It allows you to be your own producer of electricity, with no noise, no pollution, and no moving parts. It also is of higher quality than a utility company generally provides, says Richard Perez, publisher of Home Power magazine. For homeowners, this translates into appliances that are cooler running, more efficient, and have longer-lasting motors.

Does having solar electric mean your home will always have power, even during a blackout?

It depends on what kind of system you have. Some homes have systems that are not connected to the local utility's electric grid at all. As a result, they won't be affected by power outages.

When a homeowner uses solar power, but also supplements it with power from the grid, that additional electricity is lost in a blackout. To enjoy uninterrupted service, people on the grid can equip their system with a battery backup system.

What is the primary obstacle to wider acceptance of solar energy?

Price. The upfront costs of solar energy, can be jarring - often $10,000 to $20,000 or more.

The cost of producing electricity from sunlight is approximately two to four times as expensive as from coal or gas, although in the past two decades, the price per kilowatt hour has come down from $1 to about 20 or 30 cents.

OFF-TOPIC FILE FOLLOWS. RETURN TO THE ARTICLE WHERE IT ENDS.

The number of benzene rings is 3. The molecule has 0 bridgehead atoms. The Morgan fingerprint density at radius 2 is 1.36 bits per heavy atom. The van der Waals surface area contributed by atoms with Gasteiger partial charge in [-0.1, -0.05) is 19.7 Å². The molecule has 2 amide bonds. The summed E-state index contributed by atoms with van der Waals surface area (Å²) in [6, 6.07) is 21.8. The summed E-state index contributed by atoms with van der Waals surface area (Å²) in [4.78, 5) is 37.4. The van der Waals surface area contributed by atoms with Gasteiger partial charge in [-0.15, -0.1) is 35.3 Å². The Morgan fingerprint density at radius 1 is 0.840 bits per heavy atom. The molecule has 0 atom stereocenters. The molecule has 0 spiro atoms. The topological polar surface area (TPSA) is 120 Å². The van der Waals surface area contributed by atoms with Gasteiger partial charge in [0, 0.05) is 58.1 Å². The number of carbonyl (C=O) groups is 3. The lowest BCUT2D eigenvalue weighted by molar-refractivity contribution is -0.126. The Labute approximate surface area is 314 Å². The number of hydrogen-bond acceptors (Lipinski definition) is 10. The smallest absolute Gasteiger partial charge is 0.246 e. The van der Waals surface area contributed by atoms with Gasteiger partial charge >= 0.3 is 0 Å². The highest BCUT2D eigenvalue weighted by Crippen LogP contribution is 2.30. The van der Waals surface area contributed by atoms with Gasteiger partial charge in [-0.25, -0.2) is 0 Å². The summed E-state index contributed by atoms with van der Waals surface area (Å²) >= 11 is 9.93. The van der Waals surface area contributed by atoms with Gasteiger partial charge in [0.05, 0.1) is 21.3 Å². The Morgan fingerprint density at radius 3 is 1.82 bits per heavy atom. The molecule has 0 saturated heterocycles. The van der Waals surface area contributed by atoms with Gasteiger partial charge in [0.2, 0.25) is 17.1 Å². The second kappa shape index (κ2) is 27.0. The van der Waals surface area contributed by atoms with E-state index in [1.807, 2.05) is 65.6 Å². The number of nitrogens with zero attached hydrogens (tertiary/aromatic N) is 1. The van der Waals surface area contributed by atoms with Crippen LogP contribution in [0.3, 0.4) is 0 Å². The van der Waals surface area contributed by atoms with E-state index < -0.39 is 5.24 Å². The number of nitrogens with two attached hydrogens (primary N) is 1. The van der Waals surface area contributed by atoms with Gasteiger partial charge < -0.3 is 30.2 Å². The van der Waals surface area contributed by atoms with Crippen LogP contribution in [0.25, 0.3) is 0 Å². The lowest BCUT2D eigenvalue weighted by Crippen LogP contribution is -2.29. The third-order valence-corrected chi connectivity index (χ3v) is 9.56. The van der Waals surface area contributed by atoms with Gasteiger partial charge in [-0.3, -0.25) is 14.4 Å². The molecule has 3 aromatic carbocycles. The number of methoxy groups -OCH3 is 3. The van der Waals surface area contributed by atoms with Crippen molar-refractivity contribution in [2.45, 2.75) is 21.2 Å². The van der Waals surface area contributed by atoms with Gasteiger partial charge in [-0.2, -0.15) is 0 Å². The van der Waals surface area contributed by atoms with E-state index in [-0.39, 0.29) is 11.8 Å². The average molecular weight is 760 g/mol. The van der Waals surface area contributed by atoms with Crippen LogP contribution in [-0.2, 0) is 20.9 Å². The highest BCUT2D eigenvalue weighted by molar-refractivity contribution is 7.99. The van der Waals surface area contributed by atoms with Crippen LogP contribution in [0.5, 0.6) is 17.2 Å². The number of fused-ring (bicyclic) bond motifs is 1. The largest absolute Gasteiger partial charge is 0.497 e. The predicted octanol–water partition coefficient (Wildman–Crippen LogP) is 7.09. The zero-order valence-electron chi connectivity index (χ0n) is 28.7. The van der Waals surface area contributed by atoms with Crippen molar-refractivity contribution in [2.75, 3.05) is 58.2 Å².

Solar water heating ordinarily costs between $3,000 and $10,000, with most systems about $4,000 price range.

Why is the price of solar so variable?

Every house is different, and lifestyles vary, too. Plus, there's quite a range of financial incentives offered by state governments.

For an existing house, the expenditure is comparable to buying a good previously owned car, Mr. Perez says, but some people are looking for a used Chevy and others a used Mercedes.

BP Solar, a manufacturer of photovoltaic products and systems, offers an online cost estimator, using a person's ZIP Code, current energy usage, and preferred system capacity to provide a ballpark guesstimate. (See www.bpsolar.com/home solutions/solarsavingsestimator. cfm.)

States that offer significant financial incentives to bring the price down include California, New York, New Jersey, Pennsylvania, Colorado, Minnesota, and North Carolina.

Where does solar make the most sense geographically?

The amount of sunlight is only one factor, says Joel Gordes of Environmental Energy Solutions. New York State, he believes, is prime solar territory because of tax credits, rebates, and loan programs, as well as potential savings on energy bills.

"New York has very high electric rates, so it makes sense economically to do a solar system," he explains. Utility customers in New York pay 13 or 14 cents per kilowatt hour, well above the national average of about 8 or 9 cents. This helps offset the fact that New York is less sunny than Arizona, where coal is plentiful and electric rates are only 7 or 8 cents per kilowatt hour.

How can the large upfront cost of solar be made more palatable?

Rolling it into a 30-year house mortgage helps, and lenders seem more inclined these days to finance solar this way.